Limitations

    This study had limitations. First, we used fee-for-service Medicare data excluding HMO enrollees. Patients in Medicare HMOs, particularly those in staff or group model HMOs, such as Group Health and Kaiser Permanente, would be more likely to have systems in place to increase communication among treating physicians, and thus may have lower rates of complications.25 Second, as indicated above for drug toxic effects, choosing complications relevant to physician behavior is complex. To assess adverse outcomes, we relied on coded rates of drug toxic effects, which may not be uniform across providers or health systems. Similarly, ICU transfer rates may reflect a more aggressive approach by a physician less familiar with the patient, not severity of a complication. Third, we limited this analysis to older adult medical patients. Surgical patients have a different spectrum of complications that may have different causes.26,29 Fourth, our sample had a length of stay of at least 4 days in order to get a measure of discontinuity. The Medicare mean length of stay for many diseases is less than 4 days, suggesting that our analysis is skewed toward more complex illness. Also, only full admissions were studied, not observation stays. Fifth, we could not assess the role that nurse practitioners, physician assistants, or house officers might have had in patient care.

    Conclusions

    Our findings suggest that any association of hospital complications with the number of physicians providing care is minimal at most. This is in contrast with previous studies finding worse posthospital outcomes if multiple physicians provided inpatient care. Electronic health record systems that promote communication among treating physicians may work better in inpatient settings and among full-time hospital clinicians than systems promoting communication across transitions from hospital to posthospital care.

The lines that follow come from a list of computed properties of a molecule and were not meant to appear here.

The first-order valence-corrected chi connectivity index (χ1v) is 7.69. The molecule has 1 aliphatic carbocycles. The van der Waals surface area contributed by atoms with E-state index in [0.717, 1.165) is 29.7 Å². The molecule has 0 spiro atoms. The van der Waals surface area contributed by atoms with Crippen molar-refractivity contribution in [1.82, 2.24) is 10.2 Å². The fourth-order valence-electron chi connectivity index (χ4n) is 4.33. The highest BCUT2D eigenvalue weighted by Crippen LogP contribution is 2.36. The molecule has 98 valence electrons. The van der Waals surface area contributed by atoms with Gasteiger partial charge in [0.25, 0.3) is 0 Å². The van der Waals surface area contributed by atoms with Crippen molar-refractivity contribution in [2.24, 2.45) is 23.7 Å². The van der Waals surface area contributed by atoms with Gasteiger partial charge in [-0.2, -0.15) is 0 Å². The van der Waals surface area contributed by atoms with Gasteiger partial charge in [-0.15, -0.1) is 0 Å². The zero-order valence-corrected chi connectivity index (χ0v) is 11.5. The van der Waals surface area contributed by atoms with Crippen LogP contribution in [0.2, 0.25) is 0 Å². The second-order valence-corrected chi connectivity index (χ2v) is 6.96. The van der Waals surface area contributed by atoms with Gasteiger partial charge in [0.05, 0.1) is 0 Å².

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    Article Information

    Accepted for Publication: June 7, 2021.

    Published: August 12, 2021. doi:10.1001/jamanetworkopen.2021.20622

    Open Access: This is an open access article distributed under the terms of the CC-BY License. © 2021 Goodwin JS et al. JAMA Network Open.

    Corresponding Author: James S. Goodwin, MD, Sealy Center on Aging, Departments of Internal Medicine and Preventive Medicine and Population Health, University of Texas Medical Branch, 301 University Blvd, Galveston, TX 77555-0177 (jsgoodwi@utmb.edu).

    Author Contributions: Dr Li had full access to all of the data in the study and takes responsibility for the integrity of the data and the accuracy of the data analysis.

    Concept and design: Goodwin, Hommel, Nattinger, Raji.

    Acquisition, analysis, or interpretation of data: Li, Kuo, Raji.

    Drafting of the manuscript: Goodwin, Hommel, Raji.

    Critical revision of the manuscript for important intellectual content: Goodwin, Li, Nattinger, Kuo, Raji.

    Statistical analysis: Li, Kuo.

    Obtained funding: Goodwin.

    Administrative, technical, or material support: Goodwin, Hommel.

    Supervision: Raji.

    Conflict of Interest Disclosures: None reported.

    Funding/Support: Drs Goodwin, Hommel, and Kuo were supported by grant P30-AG024832 from the Claude D. Pepper Older Americans Independence Center Award. Dr Nattinger was supported by grants R01 AG33134 and UL1-TR001439 from the National Institutes of Health.

    Role of the Funder/Sponsor: The funders had no role in the design and conduct of the study; collection, management, analysis, and interpretation of the data; preparation, review, or approval of the manuscript; and decision to submit the manuscript for publication.

    References
    1.
    Tammes  P, Salisbury  C.  Continuity of primary care matters and should be protected.   BMJ. 2017;356:j373. doi:10.1136/bmj.j373PubMedGoogle Scholar
    2.
    Nyweide  DJ, Anthony  DL, Bynum  JP,  et al.  Continuity of care and the risk of preventable hospitalization in older adults.   JAMA Intern Med. 2013;173(20):1879-1885. doi:10.1001/jamainternmed.2013.10059PubMedGoogle ScholarCrossref
    3.
    Institute of Medicine. Donaldson  MS, Yordy  KD, Lohr  KN, Vaneselow  NA, eds.  Primary Care: America’s Health in a New Era. National Academy of Sciences; 1996.
    4.
    Haggerty  JL, Reid  RJ, Freeman  GK, Starfield  BH, Adair  CE, McKendry  R.  Continuity of care: a multidisciplinary review.   BMJ. 2003;327(7425):1219-1221. doi:10.1136/bmj.327.7425.1219PubMedGoogle ScholarCrossref